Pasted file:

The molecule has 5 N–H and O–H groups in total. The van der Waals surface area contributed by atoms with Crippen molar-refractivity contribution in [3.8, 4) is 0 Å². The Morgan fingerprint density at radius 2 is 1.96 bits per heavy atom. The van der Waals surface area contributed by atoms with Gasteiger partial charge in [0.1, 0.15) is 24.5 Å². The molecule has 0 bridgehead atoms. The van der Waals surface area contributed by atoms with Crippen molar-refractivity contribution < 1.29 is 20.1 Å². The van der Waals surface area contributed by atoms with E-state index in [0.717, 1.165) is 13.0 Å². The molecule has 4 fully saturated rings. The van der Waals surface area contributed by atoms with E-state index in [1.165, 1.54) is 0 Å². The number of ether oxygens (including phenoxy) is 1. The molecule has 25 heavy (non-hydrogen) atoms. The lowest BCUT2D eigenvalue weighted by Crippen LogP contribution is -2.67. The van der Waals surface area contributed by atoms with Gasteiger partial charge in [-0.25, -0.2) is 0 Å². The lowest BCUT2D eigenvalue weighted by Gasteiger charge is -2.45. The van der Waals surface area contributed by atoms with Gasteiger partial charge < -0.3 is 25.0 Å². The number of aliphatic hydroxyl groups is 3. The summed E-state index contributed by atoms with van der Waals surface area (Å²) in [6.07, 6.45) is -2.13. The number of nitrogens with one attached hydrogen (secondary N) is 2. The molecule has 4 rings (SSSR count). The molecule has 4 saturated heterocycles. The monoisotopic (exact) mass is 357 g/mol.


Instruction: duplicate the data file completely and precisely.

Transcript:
The molecule has 5 N–H and O–H groups in total. The van der Waals surface area contributed by atoms with Crippen molar-refractivity contribution in [3.8, 4) is 0 Å². The Morgan fingerprint density at radius 2 is 1.96 bits per heavy atom. The van der Waals surface area contributed by atoms with Gasteiger partial charge in [0.1, 0.15) is 24.5 Å². The molecule has 0 bridgehead atoms. The van der Waals surface area contributed by atoms with Crippen molar-refractivity contribution < 1.29 is 20.1 Å². The van der Waals surface area contributed by atoms with E-state index in [0.717, 1.165) is 13.0 Å². The molecule has 4 fully saturated rings. The van der Waals surface area contributed by atoms with E-state index in [1.165, 1.54) is 0 Å². The number of ether oxygens (including phenoxy) is 1. The molecule has 25 heavy (non-hydrogen) atoms. The lowest BCUT2D eigenvalue weighted by Crippen LogP contribution is -2.67. The van der Waals surface area contributed by atoms with Gasteiger partial charge in [-0.25, -0.2) is 0 Å². The lowest BCUT2D eigenvalue weighted by Gasteiger charge is -2.45. The van der Waals surface area contributed by atoms with Gasteiger partial charge < -0.3 is 25.0 Å². The number of aliphatic hydroxyl groups is 3. The summed E-state index contributed by atoms with van der Waals surface area (Å²) in [6.07, 6.45) is -2.13. The number of nitrogens with one attached hydrogen (secondary N) is 2. The molecule has 4 rings (SSSR count). The molecule has 4 saturated heterocycles. The monoisotopic (exact) mass is 357 g/mol.